‘For the Fallen’
‘For the Fallen’,
Elgar: The Spirit of England Op.80*,
A Voice in the Wilderness Op.77$,
Grania and Diarmid Op.42#,
Bax: In Memoriam,
Hallé Choir and Orchestra,
Rachel Nicolls (soprano)*; Joshua Ellicott (narrator), Jennifer France (soprano)$; Madeleine Shaw (mezzo-soprano)#,
Sir Mark Elder, conductor,
Hallé CD HLL 7544 [67:15]
Review by Christopher Webber
It may come as a shock to find that this is the first, new recording of a Bax tone poem to emerge since Chandos’s excellent collection under Andrew Davis over two years ago. It will be less of a shock to find that the new arrival likewise hails from Manchester, where Bax was lovingly espoused more than half a century ago by John Barbirolli’s Hallé, and later by the BBC Philharmonic under Vernon Handley, Edward Downes, Martyn Brabbins and (latest not least) Andrew Davis himself.
Recently the Hallé has entered the lists again on its own record label, under its chief conductor Mark Elder. Their recordings of Spring Fire and Tintagel are now joined by an In Memoriam recorded live in the Bridgewater Hall, on 6 November 2014. The newcomer offers a strikingly different perspective to Handley’s 1998 world premiere and Chandos recording. Where Handley is all passionate intensity, Elder adopts a broader tempo and presents Bax’s noble, main theme – one of his biggest and best tunes, sensibly recycled in the Oliver Twist film music he wrote over thirty years after In Memoriam was mothballed – with less urgency and more emotional reticence.
Given that Bax’s opening is marked “Slow and restrained in expression” Elder’s is a viable and imaginative approach, lending the work its own sombre gravitas. Flute, horn and harp gently garland the hero with musical wreaths as the hearse implacably advances, while keening clarinet and oboe lament over a steady side drum. Although there’s the occasional suspicion that the whole, grand business just might grind to a halt – Elder takes a good two minutes longer than Handley over the piece – the Hallé’s coda glows with a reflective, Delian sunset which casts new light on one of Bax’s clearest and pithiest works. How extraordinary to think that In Memoriam gathered dust at the composer’s publishers for over three-quarters of a century! This second recording cements its place in the canon.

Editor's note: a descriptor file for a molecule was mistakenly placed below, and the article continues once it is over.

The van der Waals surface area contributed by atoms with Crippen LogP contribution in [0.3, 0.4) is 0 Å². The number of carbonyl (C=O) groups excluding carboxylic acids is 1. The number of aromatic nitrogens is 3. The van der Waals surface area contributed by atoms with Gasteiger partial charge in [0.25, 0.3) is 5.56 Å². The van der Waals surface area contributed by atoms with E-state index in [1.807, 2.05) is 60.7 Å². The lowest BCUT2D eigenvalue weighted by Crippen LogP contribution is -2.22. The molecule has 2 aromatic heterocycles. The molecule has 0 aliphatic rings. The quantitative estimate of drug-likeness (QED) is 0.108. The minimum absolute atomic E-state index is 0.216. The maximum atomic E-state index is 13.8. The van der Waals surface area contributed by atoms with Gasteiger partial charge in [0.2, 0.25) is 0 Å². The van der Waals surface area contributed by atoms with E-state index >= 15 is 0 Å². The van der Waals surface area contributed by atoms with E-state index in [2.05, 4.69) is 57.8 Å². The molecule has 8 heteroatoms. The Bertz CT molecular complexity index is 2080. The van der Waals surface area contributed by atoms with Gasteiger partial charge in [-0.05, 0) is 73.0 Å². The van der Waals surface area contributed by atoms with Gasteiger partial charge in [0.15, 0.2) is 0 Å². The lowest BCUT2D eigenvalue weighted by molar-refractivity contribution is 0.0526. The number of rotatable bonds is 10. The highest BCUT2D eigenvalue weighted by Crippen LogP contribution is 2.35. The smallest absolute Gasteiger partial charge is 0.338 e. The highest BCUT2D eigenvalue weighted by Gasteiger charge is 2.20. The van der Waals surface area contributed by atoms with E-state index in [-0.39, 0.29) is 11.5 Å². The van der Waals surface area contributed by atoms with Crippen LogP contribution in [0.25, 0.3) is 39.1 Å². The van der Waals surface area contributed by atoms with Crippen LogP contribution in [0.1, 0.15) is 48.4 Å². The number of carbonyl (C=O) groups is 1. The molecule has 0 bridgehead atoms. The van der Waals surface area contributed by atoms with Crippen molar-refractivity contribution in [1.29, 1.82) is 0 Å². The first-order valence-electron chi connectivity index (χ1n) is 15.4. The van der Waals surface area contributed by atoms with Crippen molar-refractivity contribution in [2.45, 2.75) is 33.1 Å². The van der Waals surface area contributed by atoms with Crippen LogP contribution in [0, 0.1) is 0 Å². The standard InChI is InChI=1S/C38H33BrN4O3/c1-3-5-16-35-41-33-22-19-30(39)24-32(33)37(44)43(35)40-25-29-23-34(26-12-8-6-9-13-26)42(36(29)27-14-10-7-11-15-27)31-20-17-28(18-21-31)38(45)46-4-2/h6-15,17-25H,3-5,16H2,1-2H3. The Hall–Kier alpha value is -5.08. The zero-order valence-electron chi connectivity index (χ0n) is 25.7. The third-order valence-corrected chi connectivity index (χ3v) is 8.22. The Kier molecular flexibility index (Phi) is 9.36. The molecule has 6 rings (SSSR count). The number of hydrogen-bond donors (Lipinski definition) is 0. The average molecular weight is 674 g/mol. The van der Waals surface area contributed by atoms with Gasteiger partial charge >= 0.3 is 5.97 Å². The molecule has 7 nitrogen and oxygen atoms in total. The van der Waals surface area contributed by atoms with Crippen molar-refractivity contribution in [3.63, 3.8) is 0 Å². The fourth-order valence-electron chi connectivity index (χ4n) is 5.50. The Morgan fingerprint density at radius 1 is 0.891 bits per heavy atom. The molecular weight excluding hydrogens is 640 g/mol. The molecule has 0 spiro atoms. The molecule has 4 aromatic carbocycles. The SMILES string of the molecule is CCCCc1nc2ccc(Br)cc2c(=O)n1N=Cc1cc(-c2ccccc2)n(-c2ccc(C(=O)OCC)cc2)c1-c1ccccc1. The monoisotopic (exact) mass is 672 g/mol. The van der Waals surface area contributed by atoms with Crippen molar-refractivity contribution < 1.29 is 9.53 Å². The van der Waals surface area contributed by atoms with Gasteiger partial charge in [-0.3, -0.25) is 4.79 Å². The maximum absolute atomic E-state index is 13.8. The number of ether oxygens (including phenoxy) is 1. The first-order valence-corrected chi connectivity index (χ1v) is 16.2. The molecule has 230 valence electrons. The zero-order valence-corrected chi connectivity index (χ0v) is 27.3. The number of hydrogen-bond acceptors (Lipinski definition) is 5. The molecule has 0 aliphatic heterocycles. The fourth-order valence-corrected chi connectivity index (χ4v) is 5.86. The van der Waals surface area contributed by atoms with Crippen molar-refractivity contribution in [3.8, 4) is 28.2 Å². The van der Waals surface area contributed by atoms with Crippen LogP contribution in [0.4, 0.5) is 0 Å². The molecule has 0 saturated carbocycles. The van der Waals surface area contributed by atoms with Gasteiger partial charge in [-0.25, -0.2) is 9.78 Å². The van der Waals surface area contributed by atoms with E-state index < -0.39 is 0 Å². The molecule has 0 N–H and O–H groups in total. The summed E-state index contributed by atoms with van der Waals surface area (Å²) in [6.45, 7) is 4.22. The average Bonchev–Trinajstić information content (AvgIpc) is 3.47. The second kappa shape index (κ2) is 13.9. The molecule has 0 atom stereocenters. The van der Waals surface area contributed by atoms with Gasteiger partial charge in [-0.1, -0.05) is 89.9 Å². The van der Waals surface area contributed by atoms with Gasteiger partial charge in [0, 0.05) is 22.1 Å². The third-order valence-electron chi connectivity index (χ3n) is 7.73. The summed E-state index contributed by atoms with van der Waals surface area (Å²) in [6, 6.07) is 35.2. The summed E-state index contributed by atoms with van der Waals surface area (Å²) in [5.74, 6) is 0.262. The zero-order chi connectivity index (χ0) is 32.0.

As to how a musical tribute to an executed Irish leader of the Easter Rising fits into a CD programme entitled ‘For the Fallen’ and liberally illustrated with World War I poppies … well on the face of it, this seems either an embarrassing blooper or a supreme stroke of post-modern irony. To be fair, Elgar’s brief 1901 suite drawn from the music he wrote for George Moore’s and W. B. Yeats’s heroic, Irish legendary drama Diarmuid and Grania makes a sensible bridge to the Bax, which is the last piece on the disc. Grania and Diarmid (Elgar’s retitling) is affectingly done, with Madeleine Shaw an imposing soloist in the rarely heard ‘There are seven that pull the thread’, Yeat’s haunting poem sung in the play by an Irish equivalent to Wagner’s Norns.
If Bax provides the disc’s highlight, Elgar runs him close in the melodrama A Voice in the Wilderness, written in 1915 and staged the following year in support of the people of Belgium. This rarely-heard setting of a poem by Émile Cammaerts for speaker, soprano and orchestra emerges as a touching tribute to human resilience in the teeth of war. Joshua Ellacott’s Mancunian soldier-narrator declaims his text with a simple dignity which avoids actorish pomp and circumstance. Jennifer France sings the central soprano solo with a fresh radiance proper to the peasant girl she portrays, and Elder’s reticent accompaniment serves to enhance the work’s effectiveness. This is far and away the best CD version of the three I’ve encountered, and something of a revelation.
Last and least – though unfortunately first on the disc – is The Spirit of England, a dutiful wartime setting of a trio of Laurence Binyon poems, including the famously memorable stanza beginning “They shall not grow old, as we that are left grow old…”. Conductor, orchestra and the Hallé Choir do their best, but they are not helped by Elgar’s gloomy, morose and dispiritingly uninspired music, the heavy seasoning of Binyon bathos (“They fought, they were terrible…”), and an off-form soprano soloist who grates on the ear and reduces her words to an indistinct, grey mush.
Despite the titular attempt to draw the threads together (not to mention those incongruous poppies) this is a curate’s egg of a programme; and it is not helped by a regrettable confusion in the late Michael Kennedy’s note on the Bax, when he writes that In Memoriam is an orchestration of the 1917 sextet In Memoriam (aka Irish Elegy) for string quartet, cor anglais and harp. Although they share a title, as Graham Parlett’s accompanying article fully explains, the chamber work post-dates the orchestral tone poem by a year and the two have no musical commonality. Blame lies not with the writer – even Homer nods, and Kennedy was a sick man by the autumn of 2014 – but with the editors of the Bridgewater Hall programme and the CD’s liner notes, neither of whom have picked up on a crucial factual error.
Never mind the faux pas. This In Memoriam – played in Dr. Parlett’s improved and corrected 2013 published edition – deserves an honourable place as an alternative to Handley’s premiere recording, while the shorter Elgar works enhance the disc’s appeal. Despite the black hole which is The Spirit of England, Elder’s and the Hallé’s CD will be self-recommending to Baxians, too long starved of fresh, orchestral soul-food.
© Christopher Webber 2017
See the related article to this review here – The background to In Memoriam